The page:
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Eur J Med Res. 2019 Feb 22;24(1):15. doi: 10.1186/s40001-019-0373-x.

Short exposure to tranexamic acid does not affect, in vitro, the viability of human chondrocytes.

Author information

1
Department of Life, Health and Environmental Sciences, University of L'Aquila, Piazzale Salvatore Tommasi 1, Blocco 11, 67100, L'Aquila, Italy. remo.goderecci@graduate.univaq.it.
2
Department of Life, Health and Environmental Sciences, University of L'Aquila, Piazzale Salvatore Tommasi 1, Blocco 11, 67100, L'Aquila, Italy.

Abstract

BACKGROUND:

Only few studies have investigated the effect of topical application of tranexamic acid (TXA) on "minimally" invasive joint surgical procedures in which articular cartilage is preserved; for this reason, actually many surgeons avoid the use of topical TXA even if the disadvantage related to a blood loss can occur. The aim of this study was to evaluate the cytotoxicity, on human chondrocytes, of TXA at different concentrations and times of exposure and the mechanisms of cell death.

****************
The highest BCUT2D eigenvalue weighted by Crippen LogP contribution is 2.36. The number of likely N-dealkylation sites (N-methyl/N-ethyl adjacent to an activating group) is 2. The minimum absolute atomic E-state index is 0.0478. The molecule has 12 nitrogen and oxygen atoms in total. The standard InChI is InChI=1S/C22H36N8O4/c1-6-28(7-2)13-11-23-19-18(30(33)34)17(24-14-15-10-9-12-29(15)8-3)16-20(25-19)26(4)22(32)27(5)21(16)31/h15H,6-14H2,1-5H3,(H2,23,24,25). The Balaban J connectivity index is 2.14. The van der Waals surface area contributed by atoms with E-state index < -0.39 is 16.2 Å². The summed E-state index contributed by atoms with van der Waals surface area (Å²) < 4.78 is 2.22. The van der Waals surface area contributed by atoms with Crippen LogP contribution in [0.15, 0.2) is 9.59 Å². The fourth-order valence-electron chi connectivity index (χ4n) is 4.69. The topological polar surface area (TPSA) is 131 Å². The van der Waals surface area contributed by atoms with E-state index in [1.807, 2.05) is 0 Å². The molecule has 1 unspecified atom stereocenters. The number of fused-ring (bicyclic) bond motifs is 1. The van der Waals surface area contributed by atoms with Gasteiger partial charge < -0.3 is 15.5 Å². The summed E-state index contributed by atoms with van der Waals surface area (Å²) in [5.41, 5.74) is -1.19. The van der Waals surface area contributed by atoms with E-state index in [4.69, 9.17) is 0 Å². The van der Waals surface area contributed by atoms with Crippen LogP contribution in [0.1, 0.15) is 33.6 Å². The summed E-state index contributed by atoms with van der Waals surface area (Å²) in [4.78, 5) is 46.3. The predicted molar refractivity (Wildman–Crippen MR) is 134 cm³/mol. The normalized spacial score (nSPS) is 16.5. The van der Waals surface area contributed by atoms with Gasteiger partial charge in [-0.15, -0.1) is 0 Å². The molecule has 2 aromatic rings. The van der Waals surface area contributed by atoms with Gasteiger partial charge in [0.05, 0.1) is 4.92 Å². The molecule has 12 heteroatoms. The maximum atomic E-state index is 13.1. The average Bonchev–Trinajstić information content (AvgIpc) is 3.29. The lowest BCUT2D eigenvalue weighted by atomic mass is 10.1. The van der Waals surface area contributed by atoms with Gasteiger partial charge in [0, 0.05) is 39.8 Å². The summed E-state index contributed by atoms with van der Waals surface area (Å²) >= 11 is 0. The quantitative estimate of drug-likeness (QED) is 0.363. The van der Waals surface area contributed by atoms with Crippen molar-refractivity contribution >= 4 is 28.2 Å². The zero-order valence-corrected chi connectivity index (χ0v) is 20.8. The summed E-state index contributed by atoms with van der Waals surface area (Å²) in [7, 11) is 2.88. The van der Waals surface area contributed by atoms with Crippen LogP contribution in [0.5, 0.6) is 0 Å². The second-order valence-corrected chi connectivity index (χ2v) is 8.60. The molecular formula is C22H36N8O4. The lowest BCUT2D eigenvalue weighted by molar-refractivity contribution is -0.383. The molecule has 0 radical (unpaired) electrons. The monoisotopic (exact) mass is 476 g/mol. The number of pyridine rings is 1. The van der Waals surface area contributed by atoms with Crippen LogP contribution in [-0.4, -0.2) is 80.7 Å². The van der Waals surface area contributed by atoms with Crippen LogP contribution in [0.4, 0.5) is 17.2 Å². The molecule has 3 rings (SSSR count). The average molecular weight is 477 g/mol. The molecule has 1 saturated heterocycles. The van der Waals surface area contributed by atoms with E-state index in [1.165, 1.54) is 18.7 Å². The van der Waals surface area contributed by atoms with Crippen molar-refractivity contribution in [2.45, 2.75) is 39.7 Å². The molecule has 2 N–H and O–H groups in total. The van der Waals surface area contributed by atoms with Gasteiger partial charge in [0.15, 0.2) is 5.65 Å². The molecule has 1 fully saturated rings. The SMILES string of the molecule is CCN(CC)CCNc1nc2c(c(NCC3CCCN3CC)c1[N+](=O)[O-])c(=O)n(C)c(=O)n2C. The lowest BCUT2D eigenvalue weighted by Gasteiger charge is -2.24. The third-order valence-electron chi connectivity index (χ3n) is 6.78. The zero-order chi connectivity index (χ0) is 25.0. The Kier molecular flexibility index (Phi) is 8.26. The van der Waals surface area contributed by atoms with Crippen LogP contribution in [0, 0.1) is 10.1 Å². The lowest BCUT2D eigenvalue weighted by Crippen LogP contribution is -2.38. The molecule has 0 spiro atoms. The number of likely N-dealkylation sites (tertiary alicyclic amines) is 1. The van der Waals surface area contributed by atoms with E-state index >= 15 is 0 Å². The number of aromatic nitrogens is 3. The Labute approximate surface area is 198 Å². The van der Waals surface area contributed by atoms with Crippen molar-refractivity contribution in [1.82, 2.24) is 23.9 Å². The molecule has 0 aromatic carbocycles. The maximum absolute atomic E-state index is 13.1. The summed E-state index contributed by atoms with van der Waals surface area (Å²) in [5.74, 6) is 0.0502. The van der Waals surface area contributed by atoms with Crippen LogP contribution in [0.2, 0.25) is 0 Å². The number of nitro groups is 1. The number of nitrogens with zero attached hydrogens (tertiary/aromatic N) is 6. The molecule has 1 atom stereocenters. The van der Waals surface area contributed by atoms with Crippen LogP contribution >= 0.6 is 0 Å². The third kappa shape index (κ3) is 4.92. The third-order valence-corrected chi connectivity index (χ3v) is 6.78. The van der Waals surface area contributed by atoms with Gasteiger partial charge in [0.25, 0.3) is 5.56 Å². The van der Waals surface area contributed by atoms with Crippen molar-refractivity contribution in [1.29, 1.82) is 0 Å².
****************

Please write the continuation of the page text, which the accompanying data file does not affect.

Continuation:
METHODS:

Experiments were carried out on isolated human chondrocytes harvested from eight patients who underwent total knee replacement. Cell viability was determined using XTT assay and was assessed at 0, 24 and 48 h intervals after a 10-min-long treatment, followed by thorough washes, or at 24 and 48 h of treatment at TXA concentrations of 20, 50, 70 and 100 mg/ml. Cell cycle alterations and occurrence of cell death for apoptosis or necrosis were assessed by cytofluorimetry. Data were analyzed using Proc Mixed Procedure; LSMEANS was used to compare multiple group means with Tukey's honestly significant difference test.

RESULTS:

A significant correlation between the controlled for factors (type of treatment, time and concentration) was found in the performed experiment. No significant effect on cell viability was observed when the TXA exposure was limited to 10 min, while for increased exposure, 24 and 48 h, a remarkable reduction was found; cell death occurred by apoptosis and was already appreciable after 24 h, reaching a statistical significance after the 48-h-long treatment.

CONCLUSION:

A prolonged exposure to TXA may cause cartilage damage, thus its topical application can be expanded also to clinical scenarios that include retention of native cartilage chondrocytes, only if it is limited to few minutes and used at concentrations of 70 mg/ml or less.

KEYWORDS:

Cartilage cells; Cytotoxicity; Human chondrocytes; Orthopedic surgery; Tranexamic acid

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